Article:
Independent Candidates Court Anger in Azerbaijan Campaign

By Philip Kennicott
Washington Post Staff Writer
Wednesday, October 5, 2005

BAKU, Azerbaijan -- For Dadas Alisov, a candidate in Azerbaijan's upcoming parliamentary elections, most voter meetings begin with several tense minutes of pure rage. He listens as old men hammer him with questions about their future and whether they will ever see their homes again.

Alisov, left a refugee by his country's war with Armenia, hopes to represent other refugees, a diaspora of the desperately poor and dispossessed spread throughout Azerbaijan. More than a decade has passed since their communities in the disputed territory of Nagorno-Karabakh were seized by Armenian soldiers, and they are so hungry for attention that they treat Alisov as if he already represents the government that they declare neglects them.

Azerbaijan lost about 16 percent of its territory to Armenia in the war, one of multiple conflicts that erupted within the borders of the old Soviet Union with the erosion of Moscow's authority. The half-million people who remain refugees in Azerbaijan are unable to return home and often unable to begin new lives in resettlement areas.

"The elevators don't work, the roofs leak," said Alishan Aliev, who lives in a Soviet-era housing block in Sumgayit, a polluted former chemical industrial center north of Baku, the capital. The sun was setting when he met with Alisov in a trash-strewn courtyard. "For 13 years the rain leaks in on us. We don't need elevators. But we need a roof."

This anger is the wildcard in the Nov. 6 elections. While the authoritarian government of President Ilham Aliyev and an organized opposition fight for power in the country's capital, independent and mostly young candidates such as Alisov are trying to bypass these old political feuds.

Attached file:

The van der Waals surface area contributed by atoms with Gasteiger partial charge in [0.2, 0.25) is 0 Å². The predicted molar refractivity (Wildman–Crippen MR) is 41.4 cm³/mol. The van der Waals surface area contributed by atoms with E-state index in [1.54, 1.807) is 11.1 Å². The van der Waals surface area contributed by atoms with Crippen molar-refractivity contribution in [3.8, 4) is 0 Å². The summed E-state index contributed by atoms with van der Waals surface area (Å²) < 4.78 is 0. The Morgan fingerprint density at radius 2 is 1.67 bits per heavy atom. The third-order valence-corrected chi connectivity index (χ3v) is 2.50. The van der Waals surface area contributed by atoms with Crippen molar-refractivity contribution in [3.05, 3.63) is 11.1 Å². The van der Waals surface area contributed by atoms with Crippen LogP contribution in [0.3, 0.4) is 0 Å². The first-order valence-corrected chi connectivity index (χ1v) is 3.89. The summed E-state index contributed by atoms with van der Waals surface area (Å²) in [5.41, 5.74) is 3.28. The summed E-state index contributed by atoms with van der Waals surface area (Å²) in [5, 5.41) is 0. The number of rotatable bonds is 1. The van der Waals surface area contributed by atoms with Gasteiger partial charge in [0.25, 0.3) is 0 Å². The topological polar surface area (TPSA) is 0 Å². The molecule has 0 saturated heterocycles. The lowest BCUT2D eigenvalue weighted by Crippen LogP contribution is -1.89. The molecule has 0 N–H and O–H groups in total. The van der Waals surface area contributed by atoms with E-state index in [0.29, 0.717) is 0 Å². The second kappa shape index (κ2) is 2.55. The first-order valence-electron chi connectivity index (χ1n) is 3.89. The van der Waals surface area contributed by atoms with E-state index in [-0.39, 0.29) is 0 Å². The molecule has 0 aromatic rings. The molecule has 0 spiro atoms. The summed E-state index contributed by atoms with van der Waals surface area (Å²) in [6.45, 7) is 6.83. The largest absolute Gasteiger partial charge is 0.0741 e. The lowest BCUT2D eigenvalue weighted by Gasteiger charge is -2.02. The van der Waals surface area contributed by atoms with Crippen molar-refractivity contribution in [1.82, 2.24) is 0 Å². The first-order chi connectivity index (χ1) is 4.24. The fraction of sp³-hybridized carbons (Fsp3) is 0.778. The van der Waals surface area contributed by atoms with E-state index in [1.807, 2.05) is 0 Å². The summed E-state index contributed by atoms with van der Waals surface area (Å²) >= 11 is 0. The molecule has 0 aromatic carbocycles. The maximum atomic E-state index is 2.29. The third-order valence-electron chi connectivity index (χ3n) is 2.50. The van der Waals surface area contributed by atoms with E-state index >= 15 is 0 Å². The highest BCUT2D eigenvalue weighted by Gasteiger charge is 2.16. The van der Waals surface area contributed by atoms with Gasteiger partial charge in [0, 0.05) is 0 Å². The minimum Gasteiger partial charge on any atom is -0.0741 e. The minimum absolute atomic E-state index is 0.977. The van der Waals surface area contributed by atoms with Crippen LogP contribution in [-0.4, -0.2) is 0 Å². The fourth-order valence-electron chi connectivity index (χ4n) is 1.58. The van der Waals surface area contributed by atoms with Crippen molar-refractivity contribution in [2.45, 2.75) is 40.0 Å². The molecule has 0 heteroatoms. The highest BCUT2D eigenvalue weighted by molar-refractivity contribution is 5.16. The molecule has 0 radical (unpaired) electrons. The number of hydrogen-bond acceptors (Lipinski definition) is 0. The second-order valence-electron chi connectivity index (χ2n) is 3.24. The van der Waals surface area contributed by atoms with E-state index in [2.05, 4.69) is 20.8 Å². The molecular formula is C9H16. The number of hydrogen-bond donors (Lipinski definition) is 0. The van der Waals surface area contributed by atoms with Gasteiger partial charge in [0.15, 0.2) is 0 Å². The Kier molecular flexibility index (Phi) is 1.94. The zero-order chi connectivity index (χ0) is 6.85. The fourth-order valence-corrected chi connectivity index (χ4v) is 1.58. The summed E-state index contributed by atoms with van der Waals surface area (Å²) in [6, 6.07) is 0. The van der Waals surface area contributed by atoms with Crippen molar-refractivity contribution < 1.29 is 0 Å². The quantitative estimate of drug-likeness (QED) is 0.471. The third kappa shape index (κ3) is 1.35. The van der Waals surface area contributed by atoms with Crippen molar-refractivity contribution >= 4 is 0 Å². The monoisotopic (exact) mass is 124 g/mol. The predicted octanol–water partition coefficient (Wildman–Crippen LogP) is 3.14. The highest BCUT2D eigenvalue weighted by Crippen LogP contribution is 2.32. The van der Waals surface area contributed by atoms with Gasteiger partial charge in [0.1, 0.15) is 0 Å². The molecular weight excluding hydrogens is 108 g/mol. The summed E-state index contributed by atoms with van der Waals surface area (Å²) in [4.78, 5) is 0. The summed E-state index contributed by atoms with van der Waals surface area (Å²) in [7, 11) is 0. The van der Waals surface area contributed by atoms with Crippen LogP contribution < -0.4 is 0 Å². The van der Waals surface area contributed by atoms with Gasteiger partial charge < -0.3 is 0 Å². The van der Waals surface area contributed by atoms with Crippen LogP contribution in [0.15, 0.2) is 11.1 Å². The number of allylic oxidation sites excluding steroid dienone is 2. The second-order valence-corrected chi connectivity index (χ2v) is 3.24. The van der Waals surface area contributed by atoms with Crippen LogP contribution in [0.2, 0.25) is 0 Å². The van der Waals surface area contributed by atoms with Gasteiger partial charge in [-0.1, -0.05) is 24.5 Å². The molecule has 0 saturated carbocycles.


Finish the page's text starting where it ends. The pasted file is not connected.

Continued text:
They go where the complaints are, listen and try to gain traction in the campaign with something that is a rare commodity in this land of corruption: attention to real problems. They are testing electoral techniques they learned in the United States and Europe, where many of them studied.

Independent candidates flooded into the parliamentary contest after Aliyev, under international pressure, issued a resolution on May 11 reforming the electoral process. Although some are allied with the ruling party or have opposition affiliations, many of them want no part of the animosity between Aliyev's government and its long-standing critics.

"The opposition is interested in having chaos in everything," Alisov said. "I am personally against the idea of revolution because the question is, who is going to do it, and who will get the benefit?"

Opposition leaders such as Isa Gambar, who heads the Musavat party, are scornful of this approach. They argue that in an authoritarian country, anyone who supports free and fair elections is by definition in the opposition. No matter what label they choose, opposing Aliyev's handpicked candidates means fighting the same battle against vote-rigging, ballot-stuffing and relentless government propaganda.

Alisov makes do on his own. He travels the country in a Lada, a tiny Russian-built car, driven by a friend. He is without the larger resources of the established opposition parties, including the access they have gained to state television, part of a package of concessions the Aliyev government made under international pressure. Following a widely criticized 2003 election, in which Aliyev succeeded his late father as president, Azerbaijan has been under increasing scrutiny for electoral fraud and human rights abuses.

On Sept. 10, as the organized opposition was holding a rally, Alisov held what he said was Azerbaijan's first political fundraiser. For about $1,000, he rented a restaurant in Baku, and after inviting his friends, who contributed, and his impoverished constituents, who didn't, he came out about $1,000 ahead. As he and his supporters gave speeches, elderly men in old suits and carefully brushed hats sat at tables, pecked at hors d'oeuvres and talked of Nagorno-Karabakh and the candidate.

"Dadas is very young," observed Maharram Mahi, 81, a schoolteacher from one of the occupied districts. "I have read his bio. He is educated. He is a lawyer. He speaks English."


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